Bond Volatility Stays Sky-High

Last week we have seen bonds plunging to new multi-year lows with 10Y bund yield reaching almost 1.20% while 10Y Treasury paper touched 3.20%. However, this week bonds rebounded, and curves flattened due to higher risks of a recession. In this article we are looking at the major forces driving enormous volatility on rates.

After rising since the beginning of December 2021 with exception of a short period of risk off due to the Russian invasion, bond yields finally found support this week. Namely, on Monday we saw US10Y reaching 3.20% while the European benchmark almost touched 1.20% mark. Just to put things into perspective, that rise came after the worst quarter for bonds in history, and April in which yields on longer term global bonds went up by 50bps. However, equity markets kept losing their ground with many global indices being in a bear market and a significant number of tech names being more than 50% below their highs from 2021. There are several headwinds for equity indices with economic slowdown, high inflation, and higher interest rates being only the strongest ones. Nevertheless, for the most part of 2022, bonds were falling together with equities because markets had to reprice hawkishness of central banks and repricing was stronger compared to flight to safety bid. Nevertheless, this week correlation once again went to “normal” i.e., negative, with bonds rising while equities are falling. Bonds found support on Monday with flight to safety bid but also it could be that many market participants closed their short positions with massive gains. 

On Wednesday, US Bureau of Labor Statistics published US CPI which showed that inflation is still above all expectations, with YoY data being below March but still at 8.3% while core inflation in MoM terms increased from 0.3% in March to 0.6% in April. Furthermore, the data showed that many core services’ prices showed acceleration and that inflation infiltrated in every part of the economy. Last week Fed decided to hike its rates by 50bps but decided to move 75bps from the table and markets quickly repriced rate forwards to exclude such hike. However, bearing in mind stubbornness of inflation there is a long way for Fed to think about bigger hikes in the future.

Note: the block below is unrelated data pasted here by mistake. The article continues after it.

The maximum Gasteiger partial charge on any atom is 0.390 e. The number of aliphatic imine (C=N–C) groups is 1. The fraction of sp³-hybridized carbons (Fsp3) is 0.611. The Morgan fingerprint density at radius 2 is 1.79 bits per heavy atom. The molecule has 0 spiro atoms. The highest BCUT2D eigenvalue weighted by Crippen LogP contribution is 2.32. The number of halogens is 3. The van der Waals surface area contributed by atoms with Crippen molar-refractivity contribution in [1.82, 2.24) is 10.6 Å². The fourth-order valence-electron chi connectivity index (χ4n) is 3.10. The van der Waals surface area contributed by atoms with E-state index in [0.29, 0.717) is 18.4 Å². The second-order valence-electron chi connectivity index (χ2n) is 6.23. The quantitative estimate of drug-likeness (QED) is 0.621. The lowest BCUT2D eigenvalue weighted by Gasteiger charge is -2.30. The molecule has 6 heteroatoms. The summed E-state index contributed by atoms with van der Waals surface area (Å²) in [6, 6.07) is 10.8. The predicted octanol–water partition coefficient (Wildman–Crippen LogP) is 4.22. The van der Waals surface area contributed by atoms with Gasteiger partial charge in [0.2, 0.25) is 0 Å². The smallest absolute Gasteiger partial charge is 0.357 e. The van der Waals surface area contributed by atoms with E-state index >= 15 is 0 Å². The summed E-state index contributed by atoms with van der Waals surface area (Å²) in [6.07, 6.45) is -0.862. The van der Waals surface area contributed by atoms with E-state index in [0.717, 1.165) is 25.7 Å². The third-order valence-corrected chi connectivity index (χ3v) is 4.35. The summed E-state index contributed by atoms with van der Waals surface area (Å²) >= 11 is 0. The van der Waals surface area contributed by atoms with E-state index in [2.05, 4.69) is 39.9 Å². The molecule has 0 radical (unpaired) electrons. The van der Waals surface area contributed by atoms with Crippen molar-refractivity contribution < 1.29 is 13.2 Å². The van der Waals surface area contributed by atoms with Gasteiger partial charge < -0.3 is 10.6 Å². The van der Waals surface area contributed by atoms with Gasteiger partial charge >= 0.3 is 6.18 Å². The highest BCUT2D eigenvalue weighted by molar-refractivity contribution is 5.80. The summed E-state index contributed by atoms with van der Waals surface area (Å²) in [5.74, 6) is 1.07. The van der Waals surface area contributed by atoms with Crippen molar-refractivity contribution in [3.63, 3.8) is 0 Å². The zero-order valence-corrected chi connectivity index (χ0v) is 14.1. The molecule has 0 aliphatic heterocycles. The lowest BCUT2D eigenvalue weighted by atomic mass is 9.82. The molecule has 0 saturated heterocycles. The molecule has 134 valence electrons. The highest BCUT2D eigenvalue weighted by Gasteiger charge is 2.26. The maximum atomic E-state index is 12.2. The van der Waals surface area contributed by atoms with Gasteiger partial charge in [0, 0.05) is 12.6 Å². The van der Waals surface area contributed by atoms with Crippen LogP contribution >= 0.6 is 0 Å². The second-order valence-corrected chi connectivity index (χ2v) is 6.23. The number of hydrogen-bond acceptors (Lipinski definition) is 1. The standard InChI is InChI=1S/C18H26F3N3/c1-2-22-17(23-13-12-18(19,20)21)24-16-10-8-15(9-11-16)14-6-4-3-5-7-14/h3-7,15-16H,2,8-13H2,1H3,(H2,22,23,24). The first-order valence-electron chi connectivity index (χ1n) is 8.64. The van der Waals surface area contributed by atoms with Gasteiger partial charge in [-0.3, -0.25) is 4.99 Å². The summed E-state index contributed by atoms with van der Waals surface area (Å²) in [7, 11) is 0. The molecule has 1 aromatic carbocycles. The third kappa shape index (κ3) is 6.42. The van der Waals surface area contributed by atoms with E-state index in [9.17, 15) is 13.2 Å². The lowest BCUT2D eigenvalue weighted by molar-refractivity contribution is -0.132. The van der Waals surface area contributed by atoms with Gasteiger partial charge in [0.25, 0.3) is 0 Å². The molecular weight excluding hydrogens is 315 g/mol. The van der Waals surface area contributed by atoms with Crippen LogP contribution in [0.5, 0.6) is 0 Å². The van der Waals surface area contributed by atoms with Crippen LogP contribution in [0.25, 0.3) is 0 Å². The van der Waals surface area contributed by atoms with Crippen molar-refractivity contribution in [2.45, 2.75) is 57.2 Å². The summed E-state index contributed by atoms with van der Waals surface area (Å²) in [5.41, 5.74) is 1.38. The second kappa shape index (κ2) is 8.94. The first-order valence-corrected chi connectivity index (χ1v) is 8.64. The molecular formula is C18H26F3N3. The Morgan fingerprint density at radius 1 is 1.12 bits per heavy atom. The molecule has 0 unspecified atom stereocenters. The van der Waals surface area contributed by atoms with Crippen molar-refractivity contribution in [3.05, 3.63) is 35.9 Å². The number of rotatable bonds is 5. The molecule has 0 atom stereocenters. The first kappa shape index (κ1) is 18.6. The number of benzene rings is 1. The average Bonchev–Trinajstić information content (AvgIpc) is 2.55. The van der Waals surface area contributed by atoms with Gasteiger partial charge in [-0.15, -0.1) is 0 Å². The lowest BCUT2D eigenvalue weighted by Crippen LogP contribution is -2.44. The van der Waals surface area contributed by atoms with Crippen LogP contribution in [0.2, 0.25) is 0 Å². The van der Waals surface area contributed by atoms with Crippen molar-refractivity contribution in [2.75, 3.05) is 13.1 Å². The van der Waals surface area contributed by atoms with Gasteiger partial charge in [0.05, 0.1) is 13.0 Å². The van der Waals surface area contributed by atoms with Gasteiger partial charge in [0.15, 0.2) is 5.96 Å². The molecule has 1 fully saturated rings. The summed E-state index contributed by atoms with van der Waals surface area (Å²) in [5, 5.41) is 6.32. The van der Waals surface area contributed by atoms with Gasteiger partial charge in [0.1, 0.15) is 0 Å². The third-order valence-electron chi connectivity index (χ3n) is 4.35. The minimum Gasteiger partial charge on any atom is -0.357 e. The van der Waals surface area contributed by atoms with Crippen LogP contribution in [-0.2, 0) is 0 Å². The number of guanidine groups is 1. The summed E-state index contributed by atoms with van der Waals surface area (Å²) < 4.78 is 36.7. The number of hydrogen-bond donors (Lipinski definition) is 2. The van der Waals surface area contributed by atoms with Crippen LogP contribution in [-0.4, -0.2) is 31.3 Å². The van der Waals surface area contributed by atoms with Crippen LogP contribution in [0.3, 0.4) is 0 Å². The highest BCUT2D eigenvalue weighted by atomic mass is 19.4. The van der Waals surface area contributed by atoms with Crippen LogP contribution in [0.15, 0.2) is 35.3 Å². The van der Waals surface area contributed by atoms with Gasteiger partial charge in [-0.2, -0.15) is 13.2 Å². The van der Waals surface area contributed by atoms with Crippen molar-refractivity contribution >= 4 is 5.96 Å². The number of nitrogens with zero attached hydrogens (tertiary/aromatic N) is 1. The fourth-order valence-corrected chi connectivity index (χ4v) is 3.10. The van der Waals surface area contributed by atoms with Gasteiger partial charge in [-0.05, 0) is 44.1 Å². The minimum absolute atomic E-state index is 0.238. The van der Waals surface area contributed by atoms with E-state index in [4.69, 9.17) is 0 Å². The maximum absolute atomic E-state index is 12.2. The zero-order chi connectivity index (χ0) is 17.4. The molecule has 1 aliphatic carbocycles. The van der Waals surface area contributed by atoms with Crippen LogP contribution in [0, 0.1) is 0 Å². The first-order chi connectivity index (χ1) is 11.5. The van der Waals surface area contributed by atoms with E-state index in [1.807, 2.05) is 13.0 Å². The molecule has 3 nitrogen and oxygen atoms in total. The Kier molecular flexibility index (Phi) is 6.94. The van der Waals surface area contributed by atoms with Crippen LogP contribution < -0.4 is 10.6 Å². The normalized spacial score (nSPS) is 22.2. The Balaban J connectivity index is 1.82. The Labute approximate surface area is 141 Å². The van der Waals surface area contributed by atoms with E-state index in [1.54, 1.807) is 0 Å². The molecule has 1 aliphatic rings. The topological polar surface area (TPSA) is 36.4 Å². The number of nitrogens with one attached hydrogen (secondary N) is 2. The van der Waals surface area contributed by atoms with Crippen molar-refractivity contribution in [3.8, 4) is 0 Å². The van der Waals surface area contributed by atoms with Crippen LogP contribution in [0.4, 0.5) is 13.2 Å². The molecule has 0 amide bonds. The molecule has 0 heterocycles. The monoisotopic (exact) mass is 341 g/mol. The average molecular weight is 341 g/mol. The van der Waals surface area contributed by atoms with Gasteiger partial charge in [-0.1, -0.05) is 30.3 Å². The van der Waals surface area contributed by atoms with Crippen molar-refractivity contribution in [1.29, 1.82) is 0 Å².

After the inflation data was published on Wednesday, bonds first fell sharply, coming close to their lows from Monday but closing above the opening. To be specific, 10Y bund yield opened slightly above 1.0%, rose to 1.10% after the data was published, and closed the day below 1.0%. And then yesterday we saw second biggest fall of yields this year, with bund yield falling towards 0.85%. So, the most important question this week is what was the driver of yesterday’s move? Most obvious is that economic slowdown is more and more priced and market bets that central banks will not be able to deliver such a strong pace of tightening without totally breaking the economy and will have to pause. Also, equity indices continued falling with SPX being below 3900 (high of 4818 on 4th of January 2022) being very close to bear market which pushed some investors to safer assets such as bonds. And last, yesterday we saw Finland saying it will apply to join NATO which could increase tensions between Russia and NATO and increase risk of nuclear war.

We already saw similar moves in bond markets at the beginning of March 2022 when EUR yields were negative once again. But after that, we witnessed one of the sharpest rises in yields on record. Volatility in bond markets is almost unseen and we expect bond markets to be very volatile as long as we have so much uncertainty on the plate.

Chart 1. RXA, 5-day period

Source: Bloomberg

Marin Onorato, CFA
Category : Blog

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